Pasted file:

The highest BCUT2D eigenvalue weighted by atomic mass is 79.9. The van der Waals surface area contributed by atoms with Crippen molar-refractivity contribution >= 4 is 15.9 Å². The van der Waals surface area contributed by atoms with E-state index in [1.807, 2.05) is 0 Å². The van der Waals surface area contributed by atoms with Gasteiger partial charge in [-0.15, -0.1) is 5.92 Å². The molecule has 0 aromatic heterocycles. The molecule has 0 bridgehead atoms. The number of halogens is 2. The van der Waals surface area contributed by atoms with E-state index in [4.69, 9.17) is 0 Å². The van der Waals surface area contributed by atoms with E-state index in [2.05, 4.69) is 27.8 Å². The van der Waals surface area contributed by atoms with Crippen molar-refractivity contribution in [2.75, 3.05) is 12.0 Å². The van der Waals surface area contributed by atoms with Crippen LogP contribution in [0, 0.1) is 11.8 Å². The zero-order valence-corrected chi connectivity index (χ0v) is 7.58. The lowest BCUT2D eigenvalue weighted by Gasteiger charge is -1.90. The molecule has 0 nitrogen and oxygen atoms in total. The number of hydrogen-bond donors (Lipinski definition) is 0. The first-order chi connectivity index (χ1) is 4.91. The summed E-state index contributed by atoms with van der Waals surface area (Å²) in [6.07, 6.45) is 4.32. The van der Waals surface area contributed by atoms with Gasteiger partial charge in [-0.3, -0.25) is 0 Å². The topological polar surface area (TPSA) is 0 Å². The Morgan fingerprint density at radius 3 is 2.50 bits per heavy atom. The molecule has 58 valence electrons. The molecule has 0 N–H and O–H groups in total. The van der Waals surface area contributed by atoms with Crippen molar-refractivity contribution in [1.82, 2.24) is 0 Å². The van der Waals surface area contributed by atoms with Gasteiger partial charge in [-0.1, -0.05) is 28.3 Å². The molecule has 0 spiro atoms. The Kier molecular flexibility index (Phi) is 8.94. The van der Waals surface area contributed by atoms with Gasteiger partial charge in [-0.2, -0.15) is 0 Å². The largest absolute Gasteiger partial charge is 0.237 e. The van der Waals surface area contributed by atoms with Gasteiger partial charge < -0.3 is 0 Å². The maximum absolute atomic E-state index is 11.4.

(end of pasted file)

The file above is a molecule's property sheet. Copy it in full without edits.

The highest BCUT2D eigenvalue weighted by atomic mass is 79.9. The van der Waals surface area contributed by atoms with Crippen molar-refractivity contribution >= 4 is 15.9 Å². The van der Waals surface area contributed by atoms with E-state index in [1.807, 2.05) is 0 Å². The van der Waals surface area contributed by atoms with Gasteiger partial charge in [-0.15, -0.1) is 5.92 Å². The molecule has 0 aromatic heterocycles. The molecule has 0 bridgehead atoms. The number of halogens is 2. The van der Waals surface area contributed by atoms with E-state index in [4.69, 9.17) is 0 Å². The van der Waals surface area contributed by atoms with E-state index in [2.05, 4.69) is 27.8 Å². The van der Waals surface area contributed by atoms with Crippen molar-refractivity contribution in [2.75, 3.05) is 12.0 Å². The van der Waals surface area contributed by atoms with Crippen LogP contribution in [0, 0.1) is 11.8 Å². The zero-order valence-corrected chi connectivity index (χ0v) is 7.58. The lowest BCUT2D eigenvalue weighted by Gasteiger charge is -1.90. The molecule has 0 nitrogen and oxygen atoms in total. The number of hydrogen-bond donors (Lipinski definition) is 0. The first-order chi connectivity index (χ1) is 4.91. The summed E-state index contributed by atoms with van der Waals surface area (Å²) in [6.07, 6.45) is 4.32. The van der Waals surface area contributed by atoms with Gasteiger partial charge in [-0.3, -0.25) is 0 Å². The topological polar surface area (TPSA) is 0 Å². The Morgan fingerprint density at radius 3 is 2.50 bits per heavy atom. The molecule has 58 valence electrons. The molecule has 0 N–H and O–H groups in total. The van der Waals surface area contributed by atoms with Crippen molar-refractivity contribution in [1.82, 2.24) is 0 Å². The van der Waals surface area contributed by atoms with Gasteiger partial charge in [-0.1, -0.05) is 28.3 Å². The molecule has 0 spiro atoms. The Kier molecular flexibility index (Phi) is 8.94. The van der Waals surface area contributed by atoms with Gasteiger partial charge in [-0.2, -0.15) is 0 Å². The largest absolute Gasteiger partial charge is 0.237 e. The van der Waals surface area contributed by atoms with Gasteiger partial charge < -0.3 is 0 Å². The maximum absolute atomic E-state index is 11.4.